zone. Krivonojkin was racing along the boards and had the puck on his
stick after he passed the blue line. He was skating from the right
wing and made a curve to the net. Then he looked up, aimed the shot
and lifted the puck right under the crossbar. Surprised Daigneault
couldn’t do anything. Referee called it Vladislav Evseev’s goal, but
it was number 26, Maxim Krivonojkin who scored this beautiful goal.
At 8:39, the Canadian team made use of its dangerous powerplay. Alexei
Stonkous was in the penalty box for interference and Tim Brent took
his position in front of the Russian net. Adam Gibson fired a slap shot
from the blue line and Brent made a perfect deflection, which surprised
Khoudiakov, who had no chance against it.

Soon after that Anton Babchuk made the most beautiful hit of the game.
He saw a Canadian player skating at full speed along the boards, turned
straight to the boards right in time to hit the Canadian with full
strength, face-to-face. It was a crashing hit, both players fell on the
ice and the audience was applauding.

Tim Brent was the first player to receive a major penalty plus a game
misconduct penalty in the game. After a faceoff, he badly slashed
his Russian opponent and broke him almost the wrist. The Russian player
laid injured on the ice for some seconds while Brent went to the
dressing room.

The following Russian two-man advantage (they already were on powerplay)
wasn’t good. Anton Babchuk made some nice passes as a powerplay
quarterback, but the Canadians blocked all shots. So Babchuk tried
to fire some shots of his own but with both of his slap shots he hit
only the Canadian player standing in front of him.

But Nikolai Zherdev scored the goal, finishing his hattrick in only
two periods. Ilya Krikounov won the puck near the right goalpost and
passed it through the crease where Zherdev was standing near the left
goalpost. Nikolai received the pass and didn’t hesitate to shoot the
puck into the almost empty net. After that he could celebrate the
hattrick, but no hats fell on the ice as it isn’t a common thing
in the Czech Republic. It was 6:4 for Canada, the Russians could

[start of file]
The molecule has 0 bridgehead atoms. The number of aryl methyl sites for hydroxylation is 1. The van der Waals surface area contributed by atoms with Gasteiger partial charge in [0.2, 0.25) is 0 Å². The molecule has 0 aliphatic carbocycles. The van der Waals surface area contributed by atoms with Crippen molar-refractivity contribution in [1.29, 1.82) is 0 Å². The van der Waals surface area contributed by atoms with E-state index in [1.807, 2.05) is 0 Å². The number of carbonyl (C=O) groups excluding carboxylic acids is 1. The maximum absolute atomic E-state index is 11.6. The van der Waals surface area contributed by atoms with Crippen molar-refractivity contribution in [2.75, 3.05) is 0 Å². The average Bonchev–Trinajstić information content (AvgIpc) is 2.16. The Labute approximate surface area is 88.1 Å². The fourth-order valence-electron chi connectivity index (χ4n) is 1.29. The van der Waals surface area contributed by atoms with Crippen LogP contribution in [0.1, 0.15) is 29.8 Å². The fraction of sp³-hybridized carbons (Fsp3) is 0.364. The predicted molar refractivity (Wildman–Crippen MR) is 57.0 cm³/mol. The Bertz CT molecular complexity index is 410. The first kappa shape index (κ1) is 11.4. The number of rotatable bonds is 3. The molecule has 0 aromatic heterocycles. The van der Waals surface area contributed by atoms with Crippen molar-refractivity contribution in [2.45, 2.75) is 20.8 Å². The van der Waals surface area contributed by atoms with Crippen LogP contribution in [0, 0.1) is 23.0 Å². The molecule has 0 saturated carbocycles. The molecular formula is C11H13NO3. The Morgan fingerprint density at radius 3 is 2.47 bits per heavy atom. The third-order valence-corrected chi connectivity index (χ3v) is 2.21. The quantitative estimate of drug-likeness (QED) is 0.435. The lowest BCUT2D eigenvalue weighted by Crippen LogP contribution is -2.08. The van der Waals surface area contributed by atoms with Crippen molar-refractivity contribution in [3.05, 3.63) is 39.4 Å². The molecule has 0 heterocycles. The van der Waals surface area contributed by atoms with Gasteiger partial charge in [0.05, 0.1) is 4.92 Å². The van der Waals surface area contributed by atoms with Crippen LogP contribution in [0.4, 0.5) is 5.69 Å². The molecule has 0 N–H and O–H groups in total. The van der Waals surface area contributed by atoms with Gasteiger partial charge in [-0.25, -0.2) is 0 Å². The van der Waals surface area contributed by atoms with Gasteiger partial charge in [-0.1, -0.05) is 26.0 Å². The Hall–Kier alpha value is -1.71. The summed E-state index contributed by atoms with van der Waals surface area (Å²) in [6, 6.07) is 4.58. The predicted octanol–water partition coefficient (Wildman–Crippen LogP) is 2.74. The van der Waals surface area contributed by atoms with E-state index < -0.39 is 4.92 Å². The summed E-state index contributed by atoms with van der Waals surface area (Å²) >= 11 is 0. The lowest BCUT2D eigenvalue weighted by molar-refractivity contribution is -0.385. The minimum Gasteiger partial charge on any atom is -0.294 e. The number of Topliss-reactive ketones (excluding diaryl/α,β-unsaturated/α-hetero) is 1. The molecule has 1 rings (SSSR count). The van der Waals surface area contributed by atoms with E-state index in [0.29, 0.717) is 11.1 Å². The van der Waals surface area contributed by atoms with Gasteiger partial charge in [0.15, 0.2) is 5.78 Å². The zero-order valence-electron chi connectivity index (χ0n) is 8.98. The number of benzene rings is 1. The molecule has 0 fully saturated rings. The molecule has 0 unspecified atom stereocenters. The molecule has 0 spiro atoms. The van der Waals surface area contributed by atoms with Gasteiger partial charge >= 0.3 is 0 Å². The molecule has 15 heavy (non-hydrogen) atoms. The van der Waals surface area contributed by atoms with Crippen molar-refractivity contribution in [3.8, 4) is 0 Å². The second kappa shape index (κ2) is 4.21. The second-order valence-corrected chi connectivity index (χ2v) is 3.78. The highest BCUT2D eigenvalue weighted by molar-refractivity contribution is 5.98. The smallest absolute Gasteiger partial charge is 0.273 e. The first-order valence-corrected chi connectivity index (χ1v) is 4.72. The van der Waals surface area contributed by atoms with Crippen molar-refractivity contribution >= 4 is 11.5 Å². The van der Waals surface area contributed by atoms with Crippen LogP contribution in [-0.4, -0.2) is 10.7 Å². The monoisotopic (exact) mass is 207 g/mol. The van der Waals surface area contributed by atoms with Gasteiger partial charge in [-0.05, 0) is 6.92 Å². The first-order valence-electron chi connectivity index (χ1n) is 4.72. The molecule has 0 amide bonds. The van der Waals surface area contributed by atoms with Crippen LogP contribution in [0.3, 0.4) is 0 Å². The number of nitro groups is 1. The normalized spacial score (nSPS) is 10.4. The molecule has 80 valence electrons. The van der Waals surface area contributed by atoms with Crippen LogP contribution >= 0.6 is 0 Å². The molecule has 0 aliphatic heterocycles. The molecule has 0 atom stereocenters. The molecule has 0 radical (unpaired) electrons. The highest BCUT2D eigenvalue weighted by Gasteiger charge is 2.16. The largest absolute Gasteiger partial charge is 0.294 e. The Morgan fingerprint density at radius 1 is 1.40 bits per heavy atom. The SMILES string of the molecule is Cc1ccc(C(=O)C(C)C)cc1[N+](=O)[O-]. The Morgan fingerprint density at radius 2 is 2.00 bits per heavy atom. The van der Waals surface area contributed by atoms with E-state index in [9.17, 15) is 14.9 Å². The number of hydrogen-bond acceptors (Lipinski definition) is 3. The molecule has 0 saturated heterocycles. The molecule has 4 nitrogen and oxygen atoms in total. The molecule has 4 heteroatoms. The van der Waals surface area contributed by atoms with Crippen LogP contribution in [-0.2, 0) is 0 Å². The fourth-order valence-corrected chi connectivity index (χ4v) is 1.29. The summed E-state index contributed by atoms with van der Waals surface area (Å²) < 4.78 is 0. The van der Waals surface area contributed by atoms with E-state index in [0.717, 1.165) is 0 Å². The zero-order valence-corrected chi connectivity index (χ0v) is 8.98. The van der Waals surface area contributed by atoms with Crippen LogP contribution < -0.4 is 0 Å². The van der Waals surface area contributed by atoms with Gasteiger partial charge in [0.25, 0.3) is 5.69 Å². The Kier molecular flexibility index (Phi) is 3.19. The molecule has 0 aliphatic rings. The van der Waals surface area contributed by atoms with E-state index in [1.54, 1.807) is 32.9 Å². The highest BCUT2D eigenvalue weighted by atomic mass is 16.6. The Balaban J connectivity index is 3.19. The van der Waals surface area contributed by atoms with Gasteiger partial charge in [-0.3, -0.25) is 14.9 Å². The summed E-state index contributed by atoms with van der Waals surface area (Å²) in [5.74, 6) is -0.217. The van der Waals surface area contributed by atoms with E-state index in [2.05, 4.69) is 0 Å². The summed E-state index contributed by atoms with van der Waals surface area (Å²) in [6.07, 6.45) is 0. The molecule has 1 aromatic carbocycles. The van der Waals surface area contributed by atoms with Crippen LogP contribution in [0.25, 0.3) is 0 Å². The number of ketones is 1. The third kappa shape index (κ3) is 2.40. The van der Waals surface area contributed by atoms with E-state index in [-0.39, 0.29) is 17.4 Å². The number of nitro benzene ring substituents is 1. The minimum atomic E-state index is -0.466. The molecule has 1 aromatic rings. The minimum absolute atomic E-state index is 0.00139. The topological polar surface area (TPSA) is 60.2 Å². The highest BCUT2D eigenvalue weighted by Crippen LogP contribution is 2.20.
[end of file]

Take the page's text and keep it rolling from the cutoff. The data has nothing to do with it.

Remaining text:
still hope in a strong third period and a win.

Pierre-Marc Bouchard froze their chances already at the beginning.
Alex Leavitt passed the puck to Rick Nash who fed Bouchard. Pierre-Marc
stood in front of the Russian net, skated into a better position and
then lifted the puck over Khoudiakov’s glove to give the Canadians
a three-goal lead. Khoudiakov had a bad performance this game and
this goal was his fault. He couldn’t improve his performance with
Rick Nash on a lone breakaway, because the London foward missed the
net with his shot.

At 9:40 it was decided about the winner. The Russian defensemen wanted
to support the offense too much and now there were Jarret Lukin and
Rick Nash alone in front of Khoudiakov. Lukin passed the puck to Nash
who was at higher speed and before Khoudiakov could move to another
goalpost, Rick Nash chipped the puck in. With this goal Nash also
completed his hattrick and now the Russians knew that they can’t
beat the Canadian team.

Alexander Semin was very angry and when the referee called a minor
penalty which he should serve, Semin yelled something at the official
and because he kept on hollering at the referee, he got also a 10-minute
Vladislav Evseev still didn’t give up and made a nice play as he
deked the Canadian defenseman and fired a wrist shot, which ended in
Daigneault’s glove.

At 17:27 there was the last goal of the game. Pierre-Marc Bouchard
and Rick Nash battled for the puck in the corner, Bouchard won it,
fed Nash who immediately passed it to Derek Meech, who was standing
between the faceoff circles. Meech’s shot went through the screen
and surprised Khoudiakov. The score was set, 9:4 for Canada.

But the exciting game still wasn’t over. The rough stuff was still missing.
But the audience could be more than happy with the action, which
took place with 103 seconds left to play. The play was in the neutral
zone, but everybody looked into the Canadian zone, where the sticks,
gloves and helmets were flying on the ice. Andy Thompson and Vladislav
Evseev were ready for a tough fight. The linesmen couldn’t stop
them and the players were throwing wild punches at the beginning of
the fight. One tried to beat the other one with a series of fast
hard punches into the face and Thompson gave Evseev one punch more.
Then he made use of the situation and both players fell on the ice.
After that Thompson and Evseev were trying to stand up again, but
Evseev caught Thompson’s leg, tried to bring him down to the ice
and stay over him. Thompson could set himself free and he finished the
fight lying on Evseev and tossing some punches into his face. Then
the linesmen went into action and both players went to the dressing
rooms soon with a fighting major and a game misconduct penalty.
The players on the Canada’s bench celebrated Thompson as the winner
of the fight and Andy left for the dressing room with a smile on his
face, red of Evseev’s punches. Vladislav showed his nasty edge and he
wasn’t a clear loser of the fight. He was a tough opponent for
Thompson and he lost only because he finished the fight under Thompson.
It’s great to see that such a skilled player as Evseev isn’t afraid
of dropping the gloves and fighting.
Nothing special happened after the fight and it was clear that the game
will be a 9:4 win of Canada.
After the game Nikolai Zherdev and Rick Nash were voted as the best
players of their teams.

Then the Canadian players could fully celebrate their victory in the
first year of the World Junior Cup. They lost only to Switzerland
and with their aggresive offensive play, determination and overall
skill they are the deserving winners!